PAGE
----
When someone breaches a contract, it can be frustrating and stressful, but it`s important to understand the legal process that follows. One critical aspect of a breach of contract claim is when the cause of action accrues. So, when does a cause of action accrue for breach of contract? Let`s examine the answer to this question in more detail.
To start, a cause of action for breach of contract accrues when the breach occurs. In other words, the clock starts ticking as soon as the breach happens. However, the specific timing of when a cause of action accrues depends on the terms of the contract.
For example, if the contract specifies a specific date for performance, and that date has passed without performance, the cause of action for breach of contract accrues on that date. On the other hand, if the contract is for ongoing services or deliveries, the cause of action may not accrue until a substantial amount of time has passed without performance.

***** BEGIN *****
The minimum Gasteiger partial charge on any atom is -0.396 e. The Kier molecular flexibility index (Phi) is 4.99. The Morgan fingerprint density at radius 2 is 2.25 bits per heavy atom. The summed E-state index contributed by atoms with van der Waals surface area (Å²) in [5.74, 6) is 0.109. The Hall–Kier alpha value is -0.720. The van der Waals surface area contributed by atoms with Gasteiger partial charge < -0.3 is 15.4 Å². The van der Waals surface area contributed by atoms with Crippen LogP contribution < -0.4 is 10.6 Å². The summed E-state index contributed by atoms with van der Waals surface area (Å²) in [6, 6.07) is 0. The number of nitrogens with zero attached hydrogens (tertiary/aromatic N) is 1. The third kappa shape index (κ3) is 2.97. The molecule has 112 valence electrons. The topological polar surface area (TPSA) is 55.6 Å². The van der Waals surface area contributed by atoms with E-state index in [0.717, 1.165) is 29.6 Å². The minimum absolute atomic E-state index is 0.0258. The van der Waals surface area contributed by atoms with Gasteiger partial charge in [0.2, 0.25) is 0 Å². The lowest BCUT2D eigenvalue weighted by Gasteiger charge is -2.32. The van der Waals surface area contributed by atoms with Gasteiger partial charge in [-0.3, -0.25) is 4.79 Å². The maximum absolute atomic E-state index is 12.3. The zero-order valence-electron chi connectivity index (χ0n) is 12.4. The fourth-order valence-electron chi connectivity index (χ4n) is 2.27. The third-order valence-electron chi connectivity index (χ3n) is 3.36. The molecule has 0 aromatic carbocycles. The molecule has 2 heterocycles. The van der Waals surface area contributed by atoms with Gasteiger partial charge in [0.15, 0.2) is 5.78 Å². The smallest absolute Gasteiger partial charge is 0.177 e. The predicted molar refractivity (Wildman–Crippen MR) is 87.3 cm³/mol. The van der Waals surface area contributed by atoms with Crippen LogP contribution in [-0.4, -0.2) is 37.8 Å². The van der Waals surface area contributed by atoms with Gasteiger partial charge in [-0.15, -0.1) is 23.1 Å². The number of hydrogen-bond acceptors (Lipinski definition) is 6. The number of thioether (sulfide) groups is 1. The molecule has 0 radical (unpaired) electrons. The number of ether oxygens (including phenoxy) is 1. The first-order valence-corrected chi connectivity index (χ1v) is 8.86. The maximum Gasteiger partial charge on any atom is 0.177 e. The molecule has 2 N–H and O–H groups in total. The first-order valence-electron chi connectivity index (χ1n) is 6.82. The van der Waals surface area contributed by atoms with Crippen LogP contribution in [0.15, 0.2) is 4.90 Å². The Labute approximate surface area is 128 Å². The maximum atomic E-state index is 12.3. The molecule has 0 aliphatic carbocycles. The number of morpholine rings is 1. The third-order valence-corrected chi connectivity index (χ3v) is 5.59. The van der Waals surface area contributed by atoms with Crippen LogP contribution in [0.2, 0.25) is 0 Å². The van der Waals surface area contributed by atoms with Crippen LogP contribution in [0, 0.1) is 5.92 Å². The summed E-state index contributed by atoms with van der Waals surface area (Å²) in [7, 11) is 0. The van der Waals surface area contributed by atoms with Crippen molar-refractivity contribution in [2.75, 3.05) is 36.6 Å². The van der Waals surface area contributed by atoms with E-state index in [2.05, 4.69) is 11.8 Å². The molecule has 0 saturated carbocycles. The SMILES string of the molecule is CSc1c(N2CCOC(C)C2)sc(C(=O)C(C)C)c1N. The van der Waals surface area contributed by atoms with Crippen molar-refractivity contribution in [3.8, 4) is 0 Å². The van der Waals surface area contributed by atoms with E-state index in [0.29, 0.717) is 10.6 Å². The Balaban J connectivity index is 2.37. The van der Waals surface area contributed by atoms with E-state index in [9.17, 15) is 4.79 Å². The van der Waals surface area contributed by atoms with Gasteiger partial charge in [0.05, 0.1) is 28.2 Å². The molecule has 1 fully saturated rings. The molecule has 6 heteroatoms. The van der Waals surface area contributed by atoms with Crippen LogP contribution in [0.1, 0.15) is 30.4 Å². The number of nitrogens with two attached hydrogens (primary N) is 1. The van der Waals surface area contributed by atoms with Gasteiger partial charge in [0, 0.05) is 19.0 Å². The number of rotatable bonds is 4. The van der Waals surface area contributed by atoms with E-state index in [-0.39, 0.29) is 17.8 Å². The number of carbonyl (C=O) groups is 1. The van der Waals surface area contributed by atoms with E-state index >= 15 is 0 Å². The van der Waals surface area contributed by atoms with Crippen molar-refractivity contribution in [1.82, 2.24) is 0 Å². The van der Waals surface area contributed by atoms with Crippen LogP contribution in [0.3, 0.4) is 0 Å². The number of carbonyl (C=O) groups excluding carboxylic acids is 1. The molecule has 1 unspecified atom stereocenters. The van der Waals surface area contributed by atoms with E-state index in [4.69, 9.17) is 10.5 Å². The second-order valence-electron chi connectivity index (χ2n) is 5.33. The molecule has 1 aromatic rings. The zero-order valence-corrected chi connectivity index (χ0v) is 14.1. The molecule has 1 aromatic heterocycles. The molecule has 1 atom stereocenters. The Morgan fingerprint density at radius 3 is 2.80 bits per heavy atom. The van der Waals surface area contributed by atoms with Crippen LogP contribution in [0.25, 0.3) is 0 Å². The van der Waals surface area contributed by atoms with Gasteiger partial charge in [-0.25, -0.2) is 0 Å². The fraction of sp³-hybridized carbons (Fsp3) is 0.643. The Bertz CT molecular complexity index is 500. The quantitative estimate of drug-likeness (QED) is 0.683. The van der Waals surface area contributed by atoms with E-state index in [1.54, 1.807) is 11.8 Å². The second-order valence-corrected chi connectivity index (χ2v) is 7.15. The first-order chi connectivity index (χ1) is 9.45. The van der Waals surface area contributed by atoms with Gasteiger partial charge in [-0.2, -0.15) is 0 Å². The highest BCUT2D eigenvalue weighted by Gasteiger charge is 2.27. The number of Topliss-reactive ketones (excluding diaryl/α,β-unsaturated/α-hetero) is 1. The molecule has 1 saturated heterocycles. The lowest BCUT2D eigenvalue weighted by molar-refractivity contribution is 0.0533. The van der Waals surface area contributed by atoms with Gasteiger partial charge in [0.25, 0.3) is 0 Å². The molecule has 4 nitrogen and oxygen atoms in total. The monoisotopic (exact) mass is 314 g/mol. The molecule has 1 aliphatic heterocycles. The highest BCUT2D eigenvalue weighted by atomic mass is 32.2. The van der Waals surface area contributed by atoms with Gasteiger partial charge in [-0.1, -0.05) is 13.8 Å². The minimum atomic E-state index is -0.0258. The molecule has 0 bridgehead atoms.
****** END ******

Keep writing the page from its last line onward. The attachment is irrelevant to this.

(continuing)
It`s important to note that a cause of action does not accrue until the plaintiff discovers or reasonably should have discovered that a breach has occurred. This is known as the discovery rule. For example, if the breached contract involved delivering goods that were damaged in transit, the cause of action may not accrue until the plaintiff receives the goods and discovers the damage.
In addition, some contracts may include provisions that require the parties to engage in mediation or arbitration before filing a lawsuit. In these cases, the cause of action for breach of contract may not accrue until the mediation or arbitration process has been completed.
Once a cause of action accrues, the plaintiff has a limited amount of time to file a lawsuit. This time period is known as the statute of limitations. The statute of limitations varies depending on the state and the type of contract involved. In most cases, the statute of limitations for breach of contract is between three and six years.
In conclusion, a cause of action for breach of contract accrues when the breach occurs, but the specific timing depends on the terms of the contract. It`s important to understand the discovery rule, mediation or arbitration requirements, and the statute of limitations to ensure that you protect your legal rights in a breach of contract claim. As with any legal matter, it`s always best to consult with a qualified attorney to guide you through the process.